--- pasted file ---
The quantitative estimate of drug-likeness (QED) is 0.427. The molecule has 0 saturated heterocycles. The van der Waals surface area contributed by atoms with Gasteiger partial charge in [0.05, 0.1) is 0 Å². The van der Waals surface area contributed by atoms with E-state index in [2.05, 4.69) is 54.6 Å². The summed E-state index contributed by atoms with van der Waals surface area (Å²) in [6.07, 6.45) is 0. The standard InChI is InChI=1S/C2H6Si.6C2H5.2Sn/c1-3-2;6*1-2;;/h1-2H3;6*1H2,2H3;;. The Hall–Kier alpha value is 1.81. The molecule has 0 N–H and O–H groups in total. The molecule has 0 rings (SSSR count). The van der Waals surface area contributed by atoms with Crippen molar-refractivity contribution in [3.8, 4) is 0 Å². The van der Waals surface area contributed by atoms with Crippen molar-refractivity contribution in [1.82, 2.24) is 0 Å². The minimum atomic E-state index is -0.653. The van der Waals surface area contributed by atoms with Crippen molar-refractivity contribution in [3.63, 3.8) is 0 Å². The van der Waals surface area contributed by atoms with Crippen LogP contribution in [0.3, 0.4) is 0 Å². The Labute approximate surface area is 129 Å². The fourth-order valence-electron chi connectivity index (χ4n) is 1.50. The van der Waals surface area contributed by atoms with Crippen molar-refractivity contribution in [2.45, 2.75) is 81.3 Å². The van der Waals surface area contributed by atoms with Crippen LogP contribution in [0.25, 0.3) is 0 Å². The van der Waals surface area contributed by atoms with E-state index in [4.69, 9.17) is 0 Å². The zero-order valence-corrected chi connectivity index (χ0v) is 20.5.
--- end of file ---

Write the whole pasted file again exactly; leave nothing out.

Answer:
The quantitative estimate of drug-likeness (QED) is 0.427. The molecule has 0 saturated heterocycles. The van der Waals surface area contributed by atoms with Gasteiger partial charge in [0.05, 0.1) is 0 Å². The van der Waals surface area contributed by atoms with E-state index in [2.05, 4.69) is 54.6 Å². The summed E-state index contributed by atoms with van der Waals surface area (Å²) in [6.07, 6.45) is 0. The standard InChI is InChI=1S/C2H6Si.6C2H5.2Sn/c1-3-2;6*1-2;;/h1-2H3;6*1H2,2H3;;. The Hall–Kier alpha value is 1.81. The molecule has 0 N–H and O–H groups in total. The molecule has 0 rings (SSSR count). The van der Waals surface area contributed by atoms with Crippen molar-refractivity contribution in [3.8, 4) is 0 Å². The van der Waals surface area contributed by atoms with Crippen molar-refractivity contribution in [1.82, 2.24) is 0 Å². The minimum atomic E-state index is -0.653. The van der Waals surface area contributed by atoms with Crippen molar-refractivity contribution in [3.63, 3.8) is 0 Å². The van der Waals surface area contributed by atoms with Crippen LogP contribution in [0.3, 0.4) is 0 Å². The Labute approximate surface area is 129 Å². The fourth-order valence-electron chi connectivity index (χ4n) is 1.50. The van der Waals surface area contributed by atoms with Crippen molar-refractivity contribution in [2.45, 2.75) is 81.3 Å². The van der Waals surface area contributed by atoms with Crippen LogP contribution in [0.25, 0.3) is 0 Å². The van der Waals surface area contributed by atoms with E-state index in [4.69, 9.17) is 0 Å². The zero-order valence-corrected chi connectivity index (χ0v) is 20.5.